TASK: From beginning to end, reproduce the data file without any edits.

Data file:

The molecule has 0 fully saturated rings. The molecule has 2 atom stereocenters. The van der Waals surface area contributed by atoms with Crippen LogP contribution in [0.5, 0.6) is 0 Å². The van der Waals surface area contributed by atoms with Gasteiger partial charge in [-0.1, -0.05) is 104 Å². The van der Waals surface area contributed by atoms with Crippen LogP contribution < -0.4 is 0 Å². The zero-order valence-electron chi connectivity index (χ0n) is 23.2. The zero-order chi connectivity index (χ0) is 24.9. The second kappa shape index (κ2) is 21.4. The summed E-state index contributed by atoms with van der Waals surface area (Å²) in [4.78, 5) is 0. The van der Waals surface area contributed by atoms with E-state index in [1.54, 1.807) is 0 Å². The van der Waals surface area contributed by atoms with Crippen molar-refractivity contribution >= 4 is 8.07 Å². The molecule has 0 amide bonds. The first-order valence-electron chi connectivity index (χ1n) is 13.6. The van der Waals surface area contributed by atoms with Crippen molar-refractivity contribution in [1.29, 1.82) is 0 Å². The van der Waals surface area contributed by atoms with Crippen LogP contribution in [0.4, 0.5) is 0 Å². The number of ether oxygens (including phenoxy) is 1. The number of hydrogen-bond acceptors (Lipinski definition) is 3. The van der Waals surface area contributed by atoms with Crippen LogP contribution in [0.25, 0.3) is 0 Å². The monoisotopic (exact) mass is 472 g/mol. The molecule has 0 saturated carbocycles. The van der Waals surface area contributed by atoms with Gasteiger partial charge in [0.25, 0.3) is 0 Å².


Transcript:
The molecule has 0 fully saturated rings. The molecule has 2 atom stereocenters. The van der Waals surface area contributed by atoms with Crippen LogP contribution in [0.5, 0.6) is 0 Å². The van der Waals surface area contributed by atoms with Gasteiger partial charge in [-0.1, -0.05) is 104 Å². The van der Waals surface area contributed by atoms with Crippen LogP contribution < -0.4 is 0 Å². The zero-order valence-electron chi connectivity index (χ0n) is 23.2. The zero-order chi connectivity index (χ0) is 24.9. The second kappa shape index (κ2) is 21.4. The summed E-state index contributed by atoms with van der Waals surface area (Å²) in [4.78, 5) is 0. The van der Waals surface area contributed by atoms with E-state index in [1.54, 1.807) is 0 Å². The van der Waals surface area contributed by atoms with Crippen molar-refractivity contribution >= 4 is 8.07 Å². The molecule has 0 amide bonds. The first-order valence-electron chi connectivity index (χ1n) is 13.6. The van der Waals surface area contributed by atoms with Crippen molar-refractivity contribution in [1.29, 1.82) is 0 Å². The van der Waals surface area contributed by atoms with Crippen LogP contribution in [0.4, 0.5) is 0 Å². The number of ether oxygens (including phenoxy) is 1. The number of hydrogen-bond acceptors (Lipinski definition) is 3. The van der Waals surface area contributed by atoms with Crippen LogP contribution in [0.25, 0.3) is 0 Å². The monoisotopic (exact) mass is 472 g/mol. The molecule has 0 saturated carbocycles. The van der Waals surface area contributed by atoms with Gasteiger partial charge in [0.25, 0.3) is 0 Å².